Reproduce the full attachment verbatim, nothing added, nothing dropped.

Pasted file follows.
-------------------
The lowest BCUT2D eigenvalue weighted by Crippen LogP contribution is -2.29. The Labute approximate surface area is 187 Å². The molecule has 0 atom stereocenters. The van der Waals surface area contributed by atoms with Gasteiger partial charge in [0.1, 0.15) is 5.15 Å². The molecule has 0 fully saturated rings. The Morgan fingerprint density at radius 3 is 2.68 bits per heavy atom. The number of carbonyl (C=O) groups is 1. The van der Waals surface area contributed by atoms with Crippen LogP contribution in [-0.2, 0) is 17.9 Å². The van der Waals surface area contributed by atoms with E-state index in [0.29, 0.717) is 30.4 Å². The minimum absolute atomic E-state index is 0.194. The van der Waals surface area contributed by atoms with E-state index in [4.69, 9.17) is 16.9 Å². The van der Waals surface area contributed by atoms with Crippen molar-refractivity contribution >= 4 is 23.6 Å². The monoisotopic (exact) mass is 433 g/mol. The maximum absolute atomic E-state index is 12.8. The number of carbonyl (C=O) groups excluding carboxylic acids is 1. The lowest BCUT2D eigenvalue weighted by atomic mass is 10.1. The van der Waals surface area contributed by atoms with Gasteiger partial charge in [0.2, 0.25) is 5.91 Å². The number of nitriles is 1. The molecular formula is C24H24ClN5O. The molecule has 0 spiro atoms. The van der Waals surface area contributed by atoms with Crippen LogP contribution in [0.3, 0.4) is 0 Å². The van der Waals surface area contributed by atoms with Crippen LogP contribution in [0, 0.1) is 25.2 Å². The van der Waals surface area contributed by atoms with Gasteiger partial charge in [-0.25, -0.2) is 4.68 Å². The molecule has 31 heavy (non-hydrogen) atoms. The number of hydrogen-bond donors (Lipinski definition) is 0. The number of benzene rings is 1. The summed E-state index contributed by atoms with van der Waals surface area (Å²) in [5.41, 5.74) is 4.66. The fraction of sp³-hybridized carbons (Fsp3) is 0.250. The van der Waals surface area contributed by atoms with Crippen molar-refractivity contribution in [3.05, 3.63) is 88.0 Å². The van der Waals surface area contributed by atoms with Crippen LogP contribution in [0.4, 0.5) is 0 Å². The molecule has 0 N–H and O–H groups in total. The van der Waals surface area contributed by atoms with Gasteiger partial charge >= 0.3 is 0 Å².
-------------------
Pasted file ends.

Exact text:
The lowest BCUT2D eigenvalue weighted by Crippen LogP contribution is -2.29. The Labute approximate surface area is 187 Å². The molecule has 0 atom stereocenters. The van der Waals surface area contributed by atoms with Gasteiger partial charge in [0.1, 0.15) is 5.15 Å². The molecule has 0 fully saturated rings. The Morgan fingerprint density at radius 3 is 2.68 bits per heavy atom. The number of carbonyl (C=O) groups is 1. The van der Waals surface area contributed by atoms with Crippen LogP contribution in [-0.2, 0) is 17.9 Å². The van der Waals surface area contributed by atoms with E-state index in [0.29, 0.717) is 30.4 Å². The minimum absolute atomic E-state index is 0.194. The van der Waals surface area contributed by atoms with E-state index in [4.69, 9.17) is 16.9 Å². The van der Waals surface area contributed by atoms with Crippen molar-refractivity contribution >= 4 is 23.6 Å². The monoisotopic (exact) mass is 433 g/mol. The maximum absolute atomic E-state index is 12.8. The number of carbonyl (C=O) groups excluding carboxylic acids is 1. The lowest BCUT2D eigenvalue weighted by atomic mass is 10.1. The van der Waals surface area contributed by atoms with Gasteiger partial charge in [0.2, 0.25) is 5.91 Å². The number of nitriles is 1. The molecular formula is C24H24ClN5O. The molecule has 0 spiro atoms. The van der Waals surface area contributed by atoms with Crippen LogP contribution in [0.3, 0.4) is 0 Å². The van der Waals surface area contributed by atoms with Crippen LogP contribution in [0, 0.1) is 25.2 Å². The van der Waals surface area contributed by atoms with Gasteiger partial charge in [-0.25, -0.2) is 4.68 Å². The molecule has 31 heavy (non-hydrogen) atoms. The number of hydrogen-bond donors (Lipinski definition) is 0. The number of benzene rings is 1. The summed E-state index contributed by atoms with van der Waals surface area (Å²) in [5.41, 5.74) is 4.66. The fraction of sp³-hybridized carbons (Fsp3) is 0.250. The van der Waals surface area contributed by atoms with Crippen molar-refractivity contribution in [3.05, 3.63) is 88.0 Å². The van der Waals surface area contributed by atoms with Crippen LogP contribution in [0.4, 0.5) is 0 Å². The molecule has 0 N–H and O–H groups in total. The van der Waals surface area contributed by atoms with Gasteiger partial charge >= 0.3 is 0 Å².